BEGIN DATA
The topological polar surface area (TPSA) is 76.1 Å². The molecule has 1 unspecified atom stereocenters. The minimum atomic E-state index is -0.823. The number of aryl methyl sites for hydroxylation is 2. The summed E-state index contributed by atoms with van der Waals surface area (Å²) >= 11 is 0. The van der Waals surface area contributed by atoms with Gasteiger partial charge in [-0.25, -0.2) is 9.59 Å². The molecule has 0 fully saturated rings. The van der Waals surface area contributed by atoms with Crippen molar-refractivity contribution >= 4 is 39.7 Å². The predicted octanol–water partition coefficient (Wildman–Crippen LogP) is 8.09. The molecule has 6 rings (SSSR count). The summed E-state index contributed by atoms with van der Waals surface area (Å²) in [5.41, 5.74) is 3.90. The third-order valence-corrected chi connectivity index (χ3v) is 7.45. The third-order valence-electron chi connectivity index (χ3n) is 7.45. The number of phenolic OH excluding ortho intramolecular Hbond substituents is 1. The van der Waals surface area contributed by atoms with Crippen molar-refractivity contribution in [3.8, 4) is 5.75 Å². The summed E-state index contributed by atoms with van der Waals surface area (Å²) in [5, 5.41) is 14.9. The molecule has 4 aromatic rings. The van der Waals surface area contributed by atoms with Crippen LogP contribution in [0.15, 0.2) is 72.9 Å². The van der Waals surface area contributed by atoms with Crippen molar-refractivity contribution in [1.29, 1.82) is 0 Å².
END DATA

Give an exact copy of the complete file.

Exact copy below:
The topological polar surface area (TPSA) is 76.1 Å². The molecule has 1 unspecified atom stereocenters. The minimum atomic E-state index is -0.823. The number of aryl methyl sites for hydroxylation is 2. The summed E-state index contributed by atoms with van der Waals surface area (Å²) >= 11 is 0. The van der Waals surface area contributed by atoms with Gasteiger partial charge in [-0.25, -0.2) is 9.59 Å². The molecule has 0 fully saturated rings. The van der Waals surface area contributed by atoms with Crippen molar-refractivity contribution >= 4 is 39.7 Å². The predicted octanol–water partition coefficient (Wildman–Crippen LogP) is 8.09. The molecule has 6 rings (SSSR count). The summed E-state index contributed by atoms with van der Waals surface area (Å²) in [5.41, 5.74) is 3.90. The third-order valence-corrected chi connectivity index (χ3v) is 7.45. The third-order valence-electron chi connectivity index (χ3n) is 7.45. The number of phenolic OH excluding ortho intramolecular Hbond substituents is 1. The van der Waals surface area contributed by atoms with Crippen molar-refractivity contribution in [3.8, 4) is 5.75 Å². The summed E-state index contributed by atoms with van der Waals surface area (Å²) in [5, 5.41) is 14.9. The molecule has 4 aromatic rings. The van der Waals surface area contributed by atoms with Crippen LogP contribution in [0.15, 0.2) is 72.9 Å². The van der Waals surface area contributed by atoms with Crippen molar-refractivity contribution in [1.29, 1.82) is 0 Å².